We met, by chance, in a smoke-filled bar better suited for curing
hams. She asked if I was the scribe who once mocked, in SPORTS
ILLUSTRATED, women's professional basketball. Reluctantly, I said
that I was. She asked how many games I'd actually attended. I
hung my head and said, "None." And so Rebecca Lobo invited me to
watch her team, the New York Liberty, play at Madison Square
Garden. We both reeked of secondhand Camels. (And, quite
possibly, of secondhand camels: It was that kind of a dive.) But
my insult had been forgiven. It was--for me, anyway--love at
She had the longest legs, the whitest teeth, the best-sown
cornrows I had ever seen, and I imagined us to have much in
common. I ate Frosted Flakes right out of the box, and she was on
boxes of Frosted Flakes. I am ludicrous, and she was name-dropped
in a rap by Ludacris. We were, I thought, made for each other.
So I went to her game and then asked her to dinner, where I
babbled earnestly about two memorable free throws I had hit in a
high school game. Bear in mind, she is the alltime leading scorer
in Massachusetts high school basketball history, girls' or boys'.
Her high school--in Southwick--is on Rebecca Lobo Way. In 1995
her unbeaten team at the University of Connecticut won the
national championship, and she was named the tournament's Most
Outstanding Player and the consensus national player of the year.
She dropped in on Letterman, was cut out of Jerry Maguire, won an
Olympic gold medal, had her own Reebok sneaker, had her own
Barbie doll and had the president of the United States sing Happy
Birthday to her in front of 2,000 people--all by the age of 23.
But she didn't say that. Instead, she looked at me with pity and
nodded politely as I nattered on. I was mad about her. She
guest-starred on Mad about You. Seemed like fate to me.
She showed me around Connecticut. It looked, in many ways, like a
benevolent Baghdad. Her face was on checks at People's Bank, on a
wall at her gym, adhered to the stucco interior of the
Guadalajara Grill in Granby. We were crawling in traffic on I-84
when her head emerged, one story tall, on a billboard in downtown
Hartford. (She actually blushed, and we rode for a moment in
But then, her forbearance is breathtaking. At St. Thomas Aquinas
Catholic Church, a block from Madison Square Garden, a congregant
whispered to her at the handshake of peace, "I'd like to see you
get more aggressive on the boards." She said she would do her best.
The world, I discovered, is her friend. Barry Bonds approached in
an airport to say he was a fan. Michael Strahan said the same.
And Charles Barkley. At the NBA All-Star Game a photographer took
our picture with former president Bill Clinton, then asked me to
step out of the frame. "Happens to me all the time," a Secret
Service man whispered in consolation. "You'll get used to it."
But another day, at O'Hare Airport, a man asked to take Rebecca's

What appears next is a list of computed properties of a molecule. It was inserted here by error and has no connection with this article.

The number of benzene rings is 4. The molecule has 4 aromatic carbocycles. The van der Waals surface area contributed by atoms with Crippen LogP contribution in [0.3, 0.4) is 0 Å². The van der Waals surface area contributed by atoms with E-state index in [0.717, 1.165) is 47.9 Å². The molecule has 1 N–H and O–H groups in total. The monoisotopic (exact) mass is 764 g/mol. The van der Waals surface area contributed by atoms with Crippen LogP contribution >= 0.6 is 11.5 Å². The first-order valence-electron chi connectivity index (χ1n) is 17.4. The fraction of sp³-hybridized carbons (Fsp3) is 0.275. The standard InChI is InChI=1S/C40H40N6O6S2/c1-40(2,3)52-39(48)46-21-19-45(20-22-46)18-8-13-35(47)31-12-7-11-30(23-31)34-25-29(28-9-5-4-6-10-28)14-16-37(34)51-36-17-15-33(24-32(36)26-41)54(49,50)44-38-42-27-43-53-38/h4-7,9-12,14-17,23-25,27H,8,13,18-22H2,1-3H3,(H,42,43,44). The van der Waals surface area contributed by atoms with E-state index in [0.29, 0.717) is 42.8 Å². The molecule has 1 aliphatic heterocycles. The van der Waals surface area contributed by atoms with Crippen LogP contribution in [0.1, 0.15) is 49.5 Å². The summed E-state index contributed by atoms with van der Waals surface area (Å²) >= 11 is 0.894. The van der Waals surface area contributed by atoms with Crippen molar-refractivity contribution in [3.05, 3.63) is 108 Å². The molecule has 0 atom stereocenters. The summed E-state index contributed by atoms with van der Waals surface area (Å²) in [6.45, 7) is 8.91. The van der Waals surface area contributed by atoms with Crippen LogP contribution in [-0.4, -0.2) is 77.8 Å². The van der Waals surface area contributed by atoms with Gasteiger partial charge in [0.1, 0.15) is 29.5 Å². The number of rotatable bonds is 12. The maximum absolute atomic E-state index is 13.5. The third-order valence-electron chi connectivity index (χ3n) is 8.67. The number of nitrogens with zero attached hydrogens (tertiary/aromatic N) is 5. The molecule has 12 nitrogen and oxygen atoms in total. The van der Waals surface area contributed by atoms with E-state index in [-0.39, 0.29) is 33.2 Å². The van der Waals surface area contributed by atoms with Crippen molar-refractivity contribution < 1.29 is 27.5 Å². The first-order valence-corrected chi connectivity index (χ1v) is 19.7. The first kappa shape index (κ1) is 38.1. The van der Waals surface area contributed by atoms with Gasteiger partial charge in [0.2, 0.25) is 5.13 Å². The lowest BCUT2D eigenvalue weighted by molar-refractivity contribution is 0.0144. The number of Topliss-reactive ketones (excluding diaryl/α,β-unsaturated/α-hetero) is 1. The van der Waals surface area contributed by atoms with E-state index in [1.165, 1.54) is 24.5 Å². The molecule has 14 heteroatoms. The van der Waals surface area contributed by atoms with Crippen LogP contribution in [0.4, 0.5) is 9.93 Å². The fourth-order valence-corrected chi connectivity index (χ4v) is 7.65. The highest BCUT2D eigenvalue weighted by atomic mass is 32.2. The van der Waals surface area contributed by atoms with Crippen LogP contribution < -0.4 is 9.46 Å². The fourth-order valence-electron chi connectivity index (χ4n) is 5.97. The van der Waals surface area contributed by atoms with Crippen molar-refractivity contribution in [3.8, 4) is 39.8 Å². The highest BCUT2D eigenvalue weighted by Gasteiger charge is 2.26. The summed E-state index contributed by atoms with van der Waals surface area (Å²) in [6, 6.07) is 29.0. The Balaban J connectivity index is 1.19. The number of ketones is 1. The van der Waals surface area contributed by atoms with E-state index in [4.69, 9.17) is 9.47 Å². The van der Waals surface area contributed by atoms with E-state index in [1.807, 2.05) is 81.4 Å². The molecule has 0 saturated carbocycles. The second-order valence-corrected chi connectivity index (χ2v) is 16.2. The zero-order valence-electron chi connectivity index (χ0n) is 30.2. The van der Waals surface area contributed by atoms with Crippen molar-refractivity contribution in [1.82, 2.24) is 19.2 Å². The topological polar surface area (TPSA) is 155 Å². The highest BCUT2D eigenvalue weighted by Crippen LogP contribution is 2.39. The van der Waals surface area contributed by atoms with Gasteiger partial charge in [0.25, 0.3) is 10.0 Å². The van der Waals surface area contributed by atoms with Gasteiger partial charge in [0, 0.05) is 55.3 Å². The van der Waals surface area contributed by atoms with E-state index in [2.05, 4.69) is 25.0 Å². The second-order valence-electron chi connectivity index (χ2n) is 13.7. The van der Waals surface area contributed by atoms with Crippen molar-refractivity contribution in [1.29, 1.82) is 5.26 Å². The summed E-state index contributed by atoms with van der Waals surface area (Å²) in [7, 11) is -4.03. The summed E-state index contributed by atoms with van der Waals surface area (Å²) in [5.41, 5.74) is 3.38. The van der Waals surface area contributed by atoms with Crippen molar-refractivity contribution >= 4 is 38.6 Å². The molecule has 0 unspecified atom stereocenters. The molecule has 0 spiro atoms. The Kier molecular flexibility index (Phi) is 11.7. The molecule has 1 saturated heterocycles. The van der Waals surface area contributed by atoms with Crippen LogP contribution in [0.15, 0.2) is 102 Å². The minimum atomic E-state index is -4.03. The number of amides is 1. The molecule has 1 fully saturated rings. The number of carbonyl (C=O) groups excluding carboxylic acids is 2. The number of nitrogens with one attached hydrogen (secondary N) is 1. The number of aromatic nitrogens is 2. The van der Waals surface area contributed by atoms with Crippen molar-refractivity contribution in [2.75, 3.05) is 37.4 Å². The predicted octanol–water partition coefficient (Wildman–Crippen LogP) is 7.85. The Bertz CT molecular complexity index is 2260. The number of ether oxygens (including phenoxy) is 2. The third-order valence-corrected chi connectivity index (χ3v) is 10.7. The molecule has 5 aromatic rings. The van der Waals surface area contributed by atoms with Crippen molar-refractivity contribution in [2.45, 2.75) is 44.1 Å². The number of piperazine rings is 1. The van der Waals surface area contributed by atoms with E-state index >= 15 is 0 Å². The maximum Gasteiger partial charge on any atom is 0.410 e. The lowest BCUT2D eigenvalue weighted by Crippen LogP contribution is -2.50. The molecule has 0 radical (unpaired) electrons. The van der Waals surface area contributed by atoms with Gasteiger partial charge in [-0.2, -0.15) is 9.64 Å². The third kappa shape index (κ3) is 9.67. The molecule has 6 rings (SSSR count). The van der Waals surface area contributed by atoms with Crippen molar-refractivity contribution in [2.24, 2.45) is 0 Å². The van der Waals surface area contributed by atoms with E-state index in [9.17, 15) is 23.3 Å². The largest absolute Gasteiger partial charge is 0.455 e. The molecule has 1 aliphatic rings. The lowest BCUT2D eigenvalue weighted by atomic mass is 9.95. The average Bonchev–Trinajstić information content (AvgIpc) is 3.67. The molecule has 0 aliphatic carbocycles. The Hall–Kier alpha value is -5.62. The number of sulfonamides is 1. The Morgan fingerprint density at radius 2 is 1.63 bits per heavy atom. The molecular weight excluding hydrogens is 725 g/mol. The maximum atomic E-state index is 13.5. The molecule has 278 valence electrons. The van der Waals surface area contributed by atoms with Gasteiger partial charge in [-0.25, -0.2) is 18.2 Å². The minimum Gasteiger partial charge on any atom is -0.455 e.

picture and then motioned me into the frame. He said, "Get in
there, Andre Agassi."
Her middle name, Rose, is constantly made manifest. In downtown
Boston a man popped from the back of an idling landscaper's van,
jogged over to us and handed Rebecca an enormous white rose. She
thanked him, pointed to me and said, "He's never given me flowers."
In her rookie season, outside the Garden, Rebecca was hugged by a
10-year-old girl from the Bronx. An hour later, when she emerged
from a restaurant, the girl was still there, and this time she
handed Rebecca a red rose. Children send the school reports
they've written about her, hand her cards outside arenas, walk up
to her in the grocery store, as one did the other day, and say,
"I have your Barbie." And though it happens daily, it is never
routine. We'll walk away in silence after one of these
encounters, and then Rebecca will say--when we're on the subway
or in a parking lot--"That just warmed my heart."
Mine too. Last September, on my birthday, she gave me a vintage
1984 Minnesota Twins jersey, with the two fat twins shaking hands
on the sleeve and Kirby Puckett's number 34 on the back. That
afternoon, glazed in flop sweat, I wore it to a meadow in Central
Park. Rebecca lay sunbathing when I abruptly took a knee, so that
I appeared to be--while kneeling over her--attempting to
administer CPR. Instead, I proposed, in the V-neck jersey of a
disgraced icon. She said yes. A homeless man, immediately,
offered us malt liquor from his shopping cart.
Last Saturday we were married. Among our guests was a 16-year-old
girl from the Bronx named Natalia Orta, who had handed Rebecca
that red rose six years ago. The two have been friends ever
since. Last December, in New York City, Rebecca attended one of
Natalia's high school basketball games. Afterward, outside the
gym, Rebecca waited for Natalia. I was there too, and all I could
think, on our walk to the subway, was, That just warmed my heart.
Seemed like fate to me.